Home > Research > Publications & Outputs > Spatial and Genomic Data to Characterize Endemi...


Text available via DOI:

View graph of relations

Spatial and Genomic Data to Characterize Endemic Typhoid Transmission

Research output: Contribution to Journal/MagazineJournal articlepeer-review

  • Jillian S Gauld
  • Franziska Olgemoeller
  • Eva Heinz
  • Rose Nkhata
  • Sithembile Bilima
  • Alexander M Wailan
  • Neil Kennedy
  • Jane Mallewa
  • Melita A Gordon
  • Jonathan M Read
  • Robert S Heyderman
  • Nicholas R Thomson
  • Peter J Diggle
  • Nicholas A Feasey
<mark>Journal publication date</mark>1/06/2022
<mark>Journal</mark>Clinical Infectious Diseases
Issue number11
Number of pages8
Pages (from-to)1993-2000
Publication StatusPublished
Early online date31/08/21
<mark>Original language</mark>English


BACKGROUND: Diverse environmental exposures and risk factors have been implicated in the transmission of Salmonella Typhi, but the dominant transmission pathways through the environment to susceptible humans remain unknown. Here, we use spatial, bacterial genomic, and hydrological data to refine our view of typhoid transmission in an endemic setting.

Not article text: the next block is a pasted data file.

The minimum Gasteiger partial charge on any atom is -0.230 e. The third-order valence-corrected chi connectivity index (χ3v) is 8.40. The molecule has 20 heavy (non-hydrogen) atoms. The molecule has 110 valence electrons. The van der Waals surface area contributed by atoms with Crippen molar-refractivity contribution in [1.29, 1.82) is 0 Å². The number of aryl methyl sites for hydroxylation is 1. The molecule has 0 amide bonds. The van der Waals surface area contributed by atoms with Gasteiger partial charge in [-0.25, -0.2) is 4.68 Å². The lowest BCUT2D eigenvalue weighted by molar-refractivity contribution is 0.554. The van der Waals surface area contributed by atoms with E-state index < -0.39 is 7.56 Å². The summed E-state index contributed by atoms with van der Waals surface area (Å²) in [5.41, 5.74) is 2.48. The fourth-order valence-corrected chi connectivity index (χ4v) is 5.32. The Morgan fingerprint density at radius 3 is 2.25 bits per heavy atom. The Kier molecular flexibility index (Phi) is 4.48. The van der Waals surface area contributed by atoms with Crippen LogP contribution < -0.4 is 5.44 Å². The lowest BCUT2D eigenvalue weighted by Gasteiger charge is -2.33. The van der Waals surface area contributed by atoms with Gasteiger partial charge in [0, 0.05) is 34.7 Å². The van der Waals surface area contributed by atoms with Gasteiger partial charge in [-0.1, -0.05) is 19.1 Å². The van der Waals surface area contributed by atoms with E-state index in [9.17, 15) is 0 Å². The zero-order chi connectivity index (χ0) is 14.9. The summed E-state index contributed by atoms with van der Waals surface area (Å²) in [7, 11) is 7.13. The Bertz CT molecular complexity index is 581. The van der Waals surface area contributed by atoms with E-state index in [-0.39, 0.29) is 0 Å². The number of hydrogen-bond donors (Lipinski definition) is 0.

METHODS: A total of 546 patients presenting to Queen Elizabeth Central Hospital in Blantyre, Malawi, with blood culture-confirmed typhoid fever between April 2015 and January 2017 were recruited to a cohort study. The households of a subset of these patients were geolocated, and 256 S. Typhi isolates were whole-genome sequenced. Pairwise single-nucleotide variant distances were incorporated into a geostatistical modeling framework using multidimensional scaling.

RESULTS: Typhoid fever was not evenly distributed across Blantyre, with estimated minimum incidence ranging across the city from <15 to >100 cases per 100 000 population per year. Pairwise single-nucleotide variant distance and physical household distances were significantly correlated (P = .001). We evaluated the ability of river catchment to explain the spatial patterns of genomics observed, finding that it significantly improved the fit of the model (P = .003). We also found spatial correlation at a smaller spatial scale, of households living <192 m apart.

CONCLUSIONS: These findings reinforce the emerging view that hydrological systems play a key role in the transmission of typhoid fever. By combining genomic and spatial data, we show how multifaceted data can be used to identify high incidence areas, explain the connections between them, and inform targeted environmental surveillance, all of which will be critical to shape local and regional typhoid control strategies.